The Nonviable Patient and Organ Procurement

  • Frederic J. ColeJr.
  • Jay N. Collins
  • Leonard J. WeireterJr.


The current state of medical technology and critical care support is such that people who never had a chance of survival a generation ago routinely leave the hospital and return to productive lives. The unfortunate side effect of this remarkable advance is that not all patients fare so well. The patient rapidly delivered to tertiary care for resuscitation only to be found to have a lethal central nervous system disease is a common occurrence on trauma and critical care services. The concept of the nonsalvageable patient and the role of futile care has become a regular part of conversations among medical staff at all levels—physician, nursing, resident, medical student, and allied health professional. Recognition of this patient is not always simple. We will argue these issues among ourselves. Who is nonsalvageable? What care is futile? How do we broach this with the families of these patients?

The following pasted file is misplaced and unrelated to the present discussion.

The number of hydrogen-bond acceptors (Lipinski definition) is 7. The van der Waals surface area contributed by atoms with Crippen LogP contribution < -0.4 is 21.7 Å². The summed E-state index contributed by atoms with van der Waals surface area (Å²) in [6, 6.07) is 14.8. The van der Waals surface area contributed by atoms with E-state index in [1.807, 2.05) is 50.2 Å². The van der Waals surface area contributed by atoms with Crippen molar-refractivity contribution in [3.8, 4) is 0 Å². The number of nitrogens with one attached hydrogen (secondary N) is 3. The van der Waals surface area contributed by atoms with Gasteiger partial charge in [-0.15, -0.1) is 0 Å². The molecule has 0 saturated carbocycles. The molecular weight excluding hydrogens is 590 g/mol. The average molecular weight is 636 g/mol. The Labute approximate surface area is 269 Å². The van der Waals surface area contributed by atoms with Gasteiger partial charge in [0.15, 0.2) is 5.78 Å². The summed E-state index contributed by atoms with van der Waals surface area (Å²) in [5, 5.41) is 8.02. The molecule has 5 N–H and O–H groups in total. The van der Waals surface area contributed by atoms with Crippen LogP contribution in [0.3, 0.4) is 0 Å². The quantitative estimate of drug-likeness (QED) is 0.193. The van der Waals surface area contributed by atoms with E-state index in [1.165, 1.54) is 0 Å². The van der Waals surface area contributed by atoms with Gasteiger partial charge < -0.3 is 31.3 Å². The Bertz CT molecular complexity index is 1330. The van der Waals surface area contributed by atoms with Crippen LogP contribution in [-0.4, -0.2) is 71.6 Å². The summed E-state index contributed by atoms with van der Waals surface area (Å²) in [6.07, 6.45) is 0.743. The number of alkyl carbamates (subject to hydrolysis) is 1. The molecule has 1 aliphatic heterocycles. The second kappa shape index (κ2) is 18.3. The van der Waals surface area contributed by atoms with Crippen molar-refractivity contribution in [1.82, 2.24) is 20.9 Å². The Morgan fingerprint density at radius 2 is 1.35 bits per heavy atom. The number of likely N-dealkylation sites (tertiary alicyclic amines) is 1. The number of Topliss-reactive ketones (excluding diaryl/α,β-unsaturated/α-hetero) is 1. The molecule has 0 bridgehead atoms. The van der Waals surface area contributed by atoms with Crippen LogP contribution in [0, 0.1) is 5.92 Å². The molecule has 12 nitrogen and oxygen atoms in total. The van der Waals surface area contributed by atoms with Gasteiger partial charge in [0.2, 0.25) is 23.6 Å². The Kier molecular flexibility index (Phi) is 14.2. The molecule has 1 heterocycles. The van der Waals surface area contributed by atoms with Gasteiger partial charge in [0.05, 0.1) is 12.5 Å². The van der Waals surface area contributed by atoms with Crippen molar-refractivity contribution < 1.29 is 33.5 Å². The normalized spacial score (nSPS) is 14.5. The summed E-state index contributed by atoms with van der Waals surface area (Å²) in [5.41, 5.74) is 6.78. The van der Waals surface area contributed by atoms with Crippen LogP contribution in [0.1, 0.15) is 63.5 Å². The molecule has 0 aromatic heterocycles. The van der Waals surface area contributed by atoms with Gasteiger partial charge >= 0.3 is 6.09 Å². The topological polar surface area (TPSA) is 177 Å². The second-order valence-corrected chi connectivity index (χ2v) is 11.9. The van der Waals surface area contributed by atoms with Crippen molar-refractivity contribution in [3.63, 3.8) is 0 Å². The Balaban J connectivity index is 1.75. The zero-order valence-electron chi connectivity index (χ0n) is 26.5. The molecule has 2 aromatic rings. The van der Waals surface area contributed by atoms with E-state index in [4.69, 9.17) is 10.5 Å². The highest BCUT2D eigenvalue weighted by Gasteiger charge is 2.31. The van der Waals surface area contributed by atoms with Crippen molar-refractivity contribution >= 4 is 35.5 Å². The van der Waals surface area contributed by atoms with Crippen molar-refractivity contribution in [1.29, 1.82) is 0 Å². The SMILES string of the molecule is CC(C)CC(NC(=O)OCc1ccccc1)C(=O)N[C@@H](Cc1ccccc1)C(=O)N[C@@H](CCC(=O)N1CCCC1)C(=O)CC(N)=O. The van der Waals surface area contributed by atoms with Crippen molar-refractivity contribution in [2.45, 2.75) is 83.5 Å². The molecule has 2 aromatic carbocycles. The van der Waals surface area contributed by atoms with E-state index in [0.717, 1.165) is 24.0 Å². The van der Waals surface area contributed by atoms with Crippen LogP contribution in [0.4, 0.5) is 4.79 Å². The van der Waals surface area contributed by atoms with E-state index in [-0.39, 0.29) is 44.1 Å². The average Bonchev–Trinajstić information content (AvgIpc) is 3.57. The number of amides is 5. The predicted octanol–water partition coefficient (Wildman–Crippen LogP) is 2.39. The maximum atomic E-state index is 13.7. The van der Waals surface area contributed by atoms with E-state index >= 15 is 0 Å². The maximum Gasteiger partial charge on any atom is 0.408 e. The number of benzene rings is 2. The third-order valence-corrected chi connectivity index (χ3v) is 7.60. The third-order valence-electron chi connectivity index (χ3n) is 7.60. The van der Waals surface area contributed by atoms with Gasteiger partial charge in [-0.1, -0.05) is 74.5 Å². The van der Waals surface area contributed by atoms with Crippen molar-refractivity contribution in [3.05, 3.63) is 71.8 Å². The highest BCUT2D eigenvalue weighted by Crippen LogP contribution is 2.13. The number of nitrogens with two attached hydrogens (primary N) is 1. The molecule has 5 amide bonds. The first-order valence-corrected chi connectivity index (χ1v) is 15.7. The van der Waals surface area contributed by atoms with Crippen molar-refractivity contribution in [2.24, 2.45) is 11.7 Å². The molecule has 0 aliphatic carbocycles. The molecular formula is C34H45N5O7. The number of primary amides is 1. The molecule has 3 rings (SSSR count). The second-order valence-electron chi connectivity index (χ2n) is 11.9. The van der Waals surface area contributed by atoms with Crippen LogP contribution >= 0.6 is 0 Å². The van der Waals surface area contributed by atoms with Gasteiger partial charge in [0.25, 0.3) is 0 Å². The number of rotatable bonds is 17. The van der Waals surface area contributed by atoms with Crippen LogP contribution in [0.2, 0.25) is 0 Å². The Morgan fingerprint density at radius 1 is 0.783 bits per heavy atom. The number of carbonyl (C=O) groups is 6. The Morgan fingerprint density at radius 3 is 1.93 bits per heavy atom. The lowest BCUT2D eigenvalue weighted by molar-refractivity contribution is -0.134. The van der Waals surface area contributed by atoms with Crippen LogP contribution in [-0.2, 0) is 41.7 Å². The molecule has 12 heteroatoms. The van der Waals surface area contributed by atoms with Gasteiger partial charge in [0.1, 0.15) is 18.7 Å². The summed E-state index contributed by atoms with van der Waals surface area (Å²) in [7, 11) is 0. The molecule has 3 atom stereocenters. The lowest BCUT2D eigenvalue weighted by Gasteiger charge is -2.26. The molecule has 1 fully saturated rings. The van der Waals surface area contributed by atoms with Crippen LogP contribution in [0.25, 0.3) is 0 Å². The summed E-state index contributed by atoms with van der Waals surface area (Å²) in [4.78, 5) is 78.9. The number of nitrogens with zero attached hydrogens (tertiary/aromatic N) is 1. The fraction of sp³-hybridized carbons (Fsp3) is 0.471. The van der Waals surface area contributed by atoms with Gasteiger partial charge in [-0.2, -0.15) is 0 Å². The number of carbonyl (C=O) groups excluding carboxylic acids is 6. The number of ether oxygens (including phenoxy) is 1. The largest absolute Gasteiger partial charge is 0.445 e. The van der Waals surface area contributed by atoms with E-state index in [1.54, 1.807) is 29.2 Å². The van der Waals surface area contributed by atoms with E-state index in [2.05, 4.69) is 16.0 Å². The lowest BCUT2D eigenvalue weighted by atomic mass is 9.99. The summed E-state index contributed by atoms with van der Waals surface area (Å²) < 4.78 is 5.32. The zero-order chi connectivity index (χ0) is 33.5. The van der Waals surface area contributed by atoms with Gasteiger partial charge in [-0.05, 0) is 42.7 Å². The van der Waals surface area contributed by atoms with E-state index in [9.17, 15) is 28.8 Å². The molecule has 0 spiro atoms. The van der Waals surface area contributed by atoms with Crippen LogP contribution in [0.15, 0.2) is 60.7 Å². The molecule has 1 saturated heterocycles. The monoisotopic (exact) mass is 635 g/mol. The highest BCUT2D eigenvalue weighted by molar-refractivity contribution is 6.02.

Intensive Care Unit Brain Death Diabetes Insipidus Disseminate Intravascular Coagulation Organ Procurement 
These keywords were added by machine and not by the authors. This process is experimental and the keywords may be updated as the learning algorithm improves.


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Copyright information

© Springer Science+Business Media, LLC 2007

Authors and Affiliations

  • Frederic J. ColeJr.
    • 1
  • Jay N. Collins
    • 1
  • Leonard J. WeireterJr.
    • 1
  1. 1.Department of Surgery, Eastern Virginia Medical SchoolSentara Norfolk General HospitalNorfolkUSA

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